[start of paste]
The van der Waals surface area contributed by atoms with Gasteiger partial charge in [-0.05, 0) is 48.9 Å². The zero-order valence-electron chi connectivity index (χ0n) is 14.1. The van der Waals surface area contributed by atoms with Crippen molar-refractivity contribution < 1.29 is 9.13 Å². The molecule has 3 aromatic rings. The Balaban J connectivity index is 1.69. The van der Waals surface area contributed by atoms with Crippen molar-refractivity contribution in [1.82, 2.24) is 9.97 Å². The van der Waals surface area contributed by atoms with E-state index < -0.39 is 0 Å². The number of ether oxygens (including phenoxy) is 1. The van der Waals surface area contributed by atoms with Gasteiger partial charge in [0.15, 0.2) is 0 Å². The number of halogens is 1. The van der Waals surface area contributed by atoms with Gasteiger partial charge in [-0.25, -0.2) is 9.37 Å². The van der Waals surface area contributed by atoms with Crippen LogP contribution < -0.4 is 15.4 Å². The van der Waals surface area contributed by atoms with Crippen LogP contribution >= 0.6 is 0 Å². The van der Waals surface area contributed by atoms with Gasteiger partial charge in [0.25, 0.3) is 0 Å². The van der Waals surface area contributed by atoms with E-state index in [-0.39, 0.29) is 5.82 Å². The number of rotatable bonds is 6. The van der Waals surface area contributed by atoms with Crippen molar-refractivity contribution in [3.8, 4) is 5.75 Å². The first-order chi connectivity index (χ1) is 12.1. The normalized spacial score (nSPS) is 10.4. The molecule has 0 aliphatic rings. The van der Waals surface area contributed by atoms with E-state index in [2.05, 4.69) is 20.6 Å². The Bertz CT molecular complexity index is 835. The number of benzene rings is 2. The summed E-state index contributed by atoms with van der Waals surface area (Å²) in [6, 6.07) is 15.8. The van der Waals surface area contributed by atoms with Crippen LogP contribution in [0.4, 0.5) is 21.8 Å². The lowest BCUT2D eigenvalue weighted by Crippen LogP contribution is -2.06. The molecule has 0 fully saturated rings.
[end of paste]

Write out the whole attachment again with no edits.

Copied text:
The van der Waals surface area contributed by atoms with Gasteiger partial charge in [-0.05, 0) is 48.9 Å². The zero-order valence-electron chi connectivity index (χ0n) is 14.1. The van der Waals surface area contributed by atoms with Crippen molar-refractivity contribution < 1.29 is 9.13 Å². The molecule has 3 aromatic rings. The Balaban J connectivity index is 1.69. The van der Waals surface area contributed by atoms with Crippen molar-refractivity contribution in [1.82, 2.24) is 9.97 Å². The van der Waals surface area contributed by atoms with E-state index < -0.39 is 0 Å². The number of ether oxygens (including phenoxy) is 1. The van der Waals surface area contributed by atoms with Gasteiger partial charge in [0.15, 0.2) is 0 Å². The number of halogens is 1. The van der Waals surface area contributed by atoms with Gasteiger partial charge in [-0.25, -0.2) is 9.37 Å². The van der Waals surface area contributed by atoms with Crippen LogP contribution < -0.4 is 15.4 Å². The van der Waals surface area contributed by atoms with Crippen LogP contribution >= 0.6 is 0 Å². The van der Waals surface area contributed by atoms with Gasteiger partial charge in [0.25, 0.3) is 0 Å². The van der Waals surface area contributed by atoms with E-state index in [-0.39, 0.29) is 5.82 Å². The number of rotatable bonds is 6. The van der Waals surface area contributed by atoms with Crippen molar-refractivity contribution in [3.8, 4) is 5.75 Å². The first-order chi connectivity index (χ1) is 12.1. The normalized spacial score (nSPS) is 10.4. The molecule has 0 aliphatic rings. The van der Waals surface area contributed by atoms with E-state index in [2.05, 4.69) is 20.6 Å². The Bertz CT molecular complexity index is 835. The number of benzene rings is 2. The summed E-state index contributed by atoms with van der Waals surface area (Å²) in [6, 6.07) is 15.8. The van der Waals surface area contributed by atoms with Crippen LogP contribution in [0.4, 0.5) is 21.8 Å². The lowest BCUT2D eigenvalue weighted by Crippen LogP contribution is -2.06. The molecule has 0 fully saturated rings.